Daily Dynamic Report
What is a Herniated Disc?
Your spine is made up of a series of interlocking bones with small cushions in-between each joint socket. The structure of your spine is what allows you to move freely from side to side. Every time you crunch your abdomen by bending forward, or lean to one side or another for a deep stretch, those little vertebral bodies move with you, keeping you comfortable and your back strong. Without cushioning in between each of those sockets, the bones would rub against one another with every movement, and this would be incredibly painful.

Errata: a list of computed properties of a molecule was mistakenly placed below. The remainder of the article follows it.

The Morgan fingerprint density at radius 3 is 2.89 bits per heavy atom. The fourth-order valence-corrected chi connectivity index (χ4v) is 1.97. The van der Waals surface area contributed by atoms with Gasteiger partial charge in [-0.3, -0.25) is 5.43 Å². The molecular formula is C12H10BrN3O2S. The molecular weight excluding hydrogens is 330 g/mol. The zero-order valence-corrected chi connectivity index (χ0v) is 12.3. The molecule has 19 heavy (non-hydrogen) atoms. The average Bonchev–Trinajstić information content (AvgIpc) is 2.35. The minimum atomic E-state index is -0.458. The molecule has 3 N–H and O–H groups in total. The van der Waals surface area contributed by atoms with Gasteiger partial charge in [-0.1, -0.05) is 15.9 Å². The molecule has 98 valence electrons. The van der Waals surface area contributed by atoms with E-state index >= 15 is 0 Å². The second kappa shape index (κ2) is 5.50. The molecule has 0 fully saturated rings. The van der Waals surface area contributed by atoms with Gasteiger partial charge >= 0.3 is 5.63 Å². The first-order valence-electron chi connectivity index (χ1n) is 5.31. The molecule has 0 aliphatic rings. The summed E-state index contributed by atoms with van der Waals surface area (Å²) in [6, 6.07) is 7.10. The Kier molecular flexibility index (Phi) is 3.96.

When a disc becomes herniated, the cushioning in between the vertebrae will rupture, essentially deflating the cushioning in between the vertebrae and causing the bones to begin to rub against one another. This is painful enough as it is, but can become even more painful if the herniated disc actually begins to press on the adjacent spinal nerves, causing the pain to spread even further up the spine.
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